Tag Archive: Restitution


The title is now in quotation marks whereas before it was not, and therefore connotes something different .  Quotation marks in this post are appropriate because they surround the name of the original post, otherwise it would have been 2 sets of quotation marks.

Although I republished it several times to show it with the most recent changes because some categories move quickly, like Politics, Christianity and Human Rights, this latest and, probably, most important, amendment has not been acknowledged.  I think “Christianity” acknowledged the first few changes to publishing times, but the change to the actual title remains unacknowledged when I had expected the position and the title changes to be shown, especially after I rescheduled publishing of the post to a later time.  As it now stands in the display, it is a misrepresentation, in both title and positioning – in Christianity, Politics and Human Rights for certain, whereas some of the smaller and, arguably, more “peripheral” groups have recognised the changes.

I think this conveys a message, especially when I think some of the posts that appeared afterwards might have been written in response to mine, but I obviously have no proof of this, and decisive statements should not be made or actions taken without proof. 

For your information, the post to which reference is made is that immediately preceding this one.

When I started this corrective post I thought of it as both a gentle tease and a serious point, and a third thing which I have now forgotten.  I decided not to make it comical in presentation, but have deliberately allowed some ambiguity which, in view of my opening statements, might appear merely to be grammatical oversights, the correction of which has been ommited in error and unconsciously.  I am conscious of the ambiguities and believe that they serve a purpose in this communication.  Other perceived errors, however, must be attributed to tiredness and lack of recent, sustained practice in precision, or to stylistics, or to the possibility that, in some areas, I might be incompetent anyway.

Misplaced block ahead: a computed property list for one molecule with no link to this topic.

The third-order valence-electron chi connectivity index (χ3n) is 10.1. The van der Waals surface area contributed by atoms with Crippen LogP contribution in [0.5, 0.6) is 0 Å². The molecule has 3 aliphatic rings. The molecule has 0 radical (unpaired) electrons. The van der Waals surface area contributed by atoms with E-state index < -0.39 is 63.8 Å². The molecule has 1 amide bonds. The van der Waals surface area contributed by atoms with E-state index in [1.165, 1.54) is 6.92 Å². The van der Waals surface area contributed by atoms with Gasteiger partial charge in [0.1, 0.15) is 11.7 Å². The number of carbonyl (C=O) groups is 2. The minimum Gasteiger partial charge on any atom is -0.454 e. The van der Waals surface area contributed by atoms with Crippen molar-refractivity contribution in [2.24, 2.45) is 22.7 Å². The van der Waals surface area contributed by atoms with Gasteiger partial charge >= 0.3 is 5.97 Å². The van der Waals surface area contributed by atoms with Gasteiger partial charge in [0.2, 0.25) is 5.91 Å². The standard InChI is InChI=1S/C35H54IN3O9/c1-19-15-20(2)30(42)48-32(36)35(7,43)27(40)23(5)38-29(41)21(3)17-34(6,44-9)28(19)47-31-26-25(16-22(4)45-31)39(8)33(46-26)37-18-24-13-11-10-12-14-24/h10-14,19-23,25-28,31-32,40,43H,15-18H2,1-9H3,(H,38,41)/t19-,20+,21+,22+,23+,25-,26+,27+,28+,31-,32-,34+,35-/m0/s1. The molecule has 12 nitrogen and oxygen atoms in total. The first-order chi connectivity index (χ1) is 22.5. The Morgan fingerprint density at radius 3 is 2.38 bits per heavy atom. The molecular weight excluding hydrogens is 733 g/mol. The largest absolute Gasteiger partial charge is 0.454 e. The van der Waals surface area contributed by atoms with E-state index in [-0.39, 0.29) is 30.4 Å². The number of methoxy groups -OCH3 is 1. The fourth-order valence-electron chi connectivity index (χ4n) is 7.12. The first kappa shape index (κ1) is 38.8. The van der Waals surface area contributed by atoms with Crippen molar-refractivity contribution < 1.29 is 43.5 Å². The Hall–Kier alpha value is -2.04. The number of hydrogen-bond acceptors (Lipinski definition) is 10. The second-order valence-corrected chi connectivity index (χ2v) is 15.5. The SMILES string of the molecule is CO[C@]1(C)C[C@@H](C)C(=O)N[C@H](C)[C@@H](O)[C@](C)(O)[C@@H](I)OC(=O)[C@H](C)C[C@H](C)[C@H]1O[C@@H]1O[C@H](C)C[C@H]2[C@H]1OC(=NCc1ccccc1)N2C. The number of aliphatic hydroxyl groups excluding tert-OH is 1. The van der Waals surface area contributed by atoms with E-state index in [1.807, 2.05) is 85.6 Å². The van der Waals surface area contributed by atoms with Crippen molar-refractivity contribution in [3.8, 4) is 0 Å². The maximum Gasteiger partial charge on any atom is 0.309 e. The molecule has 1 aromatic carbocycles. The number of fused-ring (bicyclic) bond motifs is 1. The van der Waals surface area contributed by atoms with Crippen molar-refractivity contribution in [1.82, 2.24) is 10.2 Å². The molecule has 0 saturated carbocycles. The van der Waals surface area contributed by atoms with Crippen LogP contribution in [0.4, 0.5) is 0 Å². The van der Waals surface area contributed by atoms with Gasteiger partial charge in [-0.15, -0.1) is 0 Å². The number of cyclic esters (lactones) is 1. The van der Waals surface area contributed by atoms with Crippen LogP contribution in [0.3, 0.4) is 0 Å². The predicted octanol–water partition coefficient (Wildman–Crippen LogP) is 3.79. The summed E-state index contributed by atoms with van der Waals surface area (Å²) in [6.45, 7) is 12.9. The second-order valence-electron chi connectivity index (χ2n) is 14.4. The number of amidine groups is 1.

Thank you for your patience and kind attention.

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A while ago I tagged one of my posts “possession” and decided to reread it this morning since my statistics say it is getting read a lot.  The heavy metal man with headscarf post.

I searched my tag to see what was under it, partly because I realised I had meant demon possession and that possession on its own was a bit ambiguous.  It could include possession of drugs, and does if you search the tag.

I found a post that I like and agree with for what it says about writing with an agenda and use of allegory to impose an agenda leading to a sort of possession. I think it’s meant to be humorous but I’m not sure.

http://ariellekbosworth.wordpress.com/2011/01/09/some-blogskeeping-and-reading-as-telepathy/

I think any communication which tries to control its recipient is abusive.  The writer of the post says that is what allegory is used for.  So what about everything I’ve learned about the use of parables by Jesus, and illustrations and object lessons?  Do I know what I’m talking about when I say I agree with this, or do I just like to hear myself postulate?

I’d be interested in feedback on this.  Both me and the post I’ve given the link for!